This is only tangential to the “patriotism v. nationalism” series I seem to have embarked on, but I’d like to toss it in to the mix now before it gets stale.
Some years ago I read the original â€œThe End of History?â€ article that Francis Fukuyama wrote in 1989, and out of which grew a book by the same name. This essay persuaded me that, just as youth is wasted on the young, graduate school is wasted on the stupid. I expressed more dismay at Fukuyama and explained why I think he’s an idiot here.
Anyway, Fukuyama wrote a long essay for yesterday’s New York Times Sunday magazine called “After Neoconservatism.” I haven’t read it all the way through yet and will refrain from criticising it directly until I do. But links to the essay took me to this post by Andrew Seal of The Little Green Blog (“All things petty and profound at Dartmouth College â€“ and beyond…”) that’s a gem. Note this paragraph in particular
I would add that neoconservatism is also a reaction to modernization, that the idea, pseudo-Nietzschean as it is, that we can shape history by our will to power (veiled as a will to democracy) is a reaction to a globalized world where awareness of things beyond our power has grown to frightening proportions. It is not that we have less power over our situation than ever before, but that we are more aware of how little power we have always had. I guess Nietzsche himself identified this phenomenon–or symptom, if you prefer–as ressentiment.
This nicely supports what I said of neoconism in the last post, “Patriotism v. Paranoia,” which was a follow up to “Patriotism v. Nationalism“: “I see neoconservatism as proactive isolationism. Foreigners scare us, so weâ€™ll make them be more like us so theyâ€™re not so scary.”
Mr. Seal of Dartmouth says it a bit better, though.
Here Mr. Seal quotes Fukuyama and makes a comment —
The [Iraq] war’s supporters seemed to think that democracy was a kind of default condition to which societies reverted once the heavy lifting of coercive regime change occurred, rather than a long-term process of institution-building and reform.
In other words, we’ve all clearly been taking things like Locke’s “state of nature” and Rawls’s “original position” a little too literally. Democracy is not, in fact, at the heart of humanity.
This represents some progress on Fukuyama’s part, because in “The End of History?” he assumes that something called “liberal democracy” (which I infer from the essay is neither liberal nor democratic as most of us understand those words) is humanity’s natural state and the final destination of mankind’s political evolution. Once mankind has universally achieved this state, history (meaning wars and other political upheavals) will end, Fukuyama concluded.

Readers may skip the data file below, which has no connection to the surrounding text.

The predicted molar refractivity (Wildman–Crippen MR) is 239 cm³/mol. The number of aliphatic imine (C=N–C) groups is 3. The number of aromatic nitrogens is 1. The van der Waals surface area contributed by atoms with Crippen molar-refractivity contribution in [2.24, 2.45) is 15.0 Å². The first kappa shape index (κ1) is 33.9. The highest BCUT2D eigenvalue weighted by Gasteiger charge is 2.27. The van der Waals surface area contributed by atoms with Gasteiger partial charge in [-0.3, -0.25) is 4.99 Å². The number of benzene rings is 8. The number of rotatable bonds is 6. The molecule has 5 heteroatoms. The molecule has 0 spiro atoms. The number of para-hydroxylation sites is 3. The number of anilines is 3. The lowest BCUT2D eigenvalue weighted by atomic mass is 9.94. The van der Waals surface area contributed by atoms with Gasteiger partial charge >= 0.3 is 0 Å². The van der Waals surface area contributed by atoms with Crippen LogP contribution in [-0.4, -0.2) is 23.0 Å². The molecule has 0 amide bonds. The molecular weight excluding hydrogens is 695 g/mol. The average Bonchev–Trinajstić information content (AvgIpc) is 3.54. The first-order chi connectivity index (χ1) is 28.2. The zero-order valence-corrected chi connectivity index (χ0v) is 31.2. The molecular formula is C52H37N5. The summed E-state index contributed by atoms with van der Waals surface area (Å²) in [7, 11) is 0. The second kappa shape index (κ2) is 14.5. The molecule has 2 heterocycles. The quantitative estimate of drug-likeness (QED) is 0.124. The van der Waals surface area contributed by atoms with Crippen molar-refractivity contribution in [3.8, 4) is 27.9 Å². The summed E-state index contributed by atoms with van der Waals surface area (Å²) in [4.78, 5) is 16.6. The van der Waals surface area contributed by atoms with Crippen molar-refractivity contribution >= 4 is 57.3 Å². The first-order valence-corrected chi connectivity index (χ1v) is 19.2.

I think righties generally have this same view of “democracy”; that whatever it is, it’s immutable, and once you have it you don’t have to be concerned about damaging it or losing it. Subvert it, break it, bend it out of shape, and it’ll just snap back, good as new. Further, once a people have elections, they have democracy, because people will always choose to freedom over totalitarianism. Numerous real-world examples to the contrary will not dissuade righties from this notion.
Also, Mr. Seals says,
Fukuyama is asserting the existence of what Richard Hofstadter called “the illusion of American omnipotence”â€”that anything seriously bad happening in the world had to be the result of American mismanagement of global affairs. He used the example of the Chinese fall to Communismâ€”many believed that democratic China’s collapse was due to insufficient American involvement and support or even “betrayal.” However, the illusion of American omnipotence has another side as wellâ€”we tend to believe that anything good happening in the world is a fruit of beneficial American policies–the embrace of democracy by many of the former Warsaw Pact countries was “due” to our shining example, for instance. (City on the Hill, etc.) Neocons are simply the most ardent believers in the illusion of American omnipotence.
Exactly so. And now I want to treat you to my favorite rightie, Orrin Judd. He remains my favorite even over Michelle Malkin and Captain Ed (and even Confederate Yankee, who loves me but won’t admit it), because he’s such a pure example of the walking delusional state that is rightiness. Others may occasionally be contaminated by momentary bursts of clarity or reason, but not our Orrin. In reaction to Fukuyama’s essay, he writes,
The problem for Mr. Fukuyama and others counseling a return to Realism is that the neocons aren’t the driving force behind the policy of humanitarian interventionism. It is instead a function of the Judeo-Christian remoralization of Anglo-American foreign policy that Margaret Thatcher and Ronald Reagan began and that continued unabated under Tony Blair and Bill Clinton, reaching its current heights under our most openly evangelical president, George W, Bush. With Australia, India, Japan, and perhaps now Canada joining the Axis of Good, which requires that regimes be democratic in order to be considered legitimate, there’s not much chance danger of the kind of retreat he’s fretting about. And with John McCain the odds on favorite to be our next president we’re more likely to be increasingly interventionist rather than less.
What can one say to that, but … holy shit.
And be sure to read the comments. As Mary Matalin might say, they are delicious. I think my favorites are “We stepped in and imposed peace. It’s who we are”; and “It’s our fault we’ve let them all depend on us. Democratization is like global welfare reform–get on with your own lives.” The “illusion of American omnipotence” indeed.